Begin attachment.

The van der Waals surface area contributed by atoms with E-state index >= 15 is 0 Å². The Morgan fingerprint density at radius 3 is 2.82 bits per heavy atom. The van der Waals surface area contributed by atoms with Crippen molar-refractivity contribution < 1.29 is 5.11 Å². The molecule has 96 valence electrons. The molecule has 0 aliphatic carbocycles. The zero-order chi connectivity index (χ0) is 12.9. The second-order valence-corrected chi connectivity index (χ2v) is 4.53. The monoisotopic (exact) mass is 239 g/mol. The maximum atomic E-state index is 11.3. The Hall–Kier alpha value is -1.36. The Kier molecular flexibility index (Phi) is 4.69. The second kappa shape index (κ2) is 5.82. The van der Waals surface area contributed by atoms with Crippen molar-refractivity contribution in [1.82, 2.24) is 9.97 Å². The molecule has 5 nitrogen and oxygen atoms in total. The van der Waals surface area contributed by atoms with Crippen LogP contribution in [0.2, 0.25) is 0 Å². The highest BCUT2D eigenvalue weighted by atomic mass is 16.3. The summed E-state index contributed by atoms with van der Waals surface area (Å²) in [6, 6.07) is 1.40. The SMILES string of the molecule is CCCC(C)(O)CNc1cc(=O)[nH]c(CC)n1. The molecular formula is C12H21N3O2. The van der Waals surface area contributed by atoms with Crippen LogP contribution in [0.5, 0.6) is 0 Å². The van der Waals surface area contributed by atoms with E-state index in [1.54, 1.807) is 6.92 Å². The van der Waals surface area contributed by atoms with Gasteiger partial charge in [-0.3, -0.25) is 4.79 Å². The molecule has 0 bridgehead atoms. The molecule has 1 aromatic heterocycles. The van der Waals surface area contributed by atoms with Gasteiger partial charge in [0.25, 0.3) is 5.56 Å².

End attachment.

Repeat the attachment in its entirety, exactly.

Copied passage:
The van der Waals surface area contributed by atoms with E-state index >= 15 is 0 Å². The Morgan fingerprint density at radius 3 is 2.82 bits per heavy atom. The van der Waals surface area contributed by atoms with Crippen molar-refractivity contribution < 1.29 is 5.11 Å². The molecule has 96 valence electrons. The molecule has 0 aliphatic carbocycles. The zero-order chi connectivity index (χ0) is 12.9. The second-order valence-corrected chi connectivity index (χ2v) is 4.53. The monoisotopic (exact) mass is 239 g/mol. The maximum atomic E-state index is 11.3. The Hall–Kier alpha value is -1.36. The Kier molecular flexibility index (Phi) is 4.69. The second kappa shape index (κ2) is 5.82. The van der Waals surface area contributed by atoms with Crippen molar-refractivity contribution in [1.82, 2.24) is 9.97 Å². The molecule has 5 nitrogen and oxygen atoms in total. The van der Waals surface area contributed by atoms with Crippen LogP contribution in [0.2, 0.25) is 0 Å². The highest BCUT2D eigenvalue weighted by atomic mass is 16.3. The summed E-state index contributed by atoms with van der Waals surface area (Å²) in [6, 6.07) is 1.40. The SMILES string of the molecule is CCCC(C)(O)CNc1cc(=O)[nH]c(CC)n1. The molecular formula is C12H21N3O2. The van der Waals surface area contributed by atoms with Crippen LogP contribution in [0.5, 0.6) is 0 Å². The van der Waals surface area contributed by atoms with E-state index in [1.54, 1.807) is 6.92 Å². The van der Waals surface area contributed by atoms with Gasteiger partial charge in [-0.3, -0.25) is 4.79 Å². The molecule has 0 bridgehead atoms. The molecule has 1 aromatic heterocycles. The van der Waals surface area contributed by atoms with Gasteiger partial charge in [0.25, 0.3) is 5.56 Å².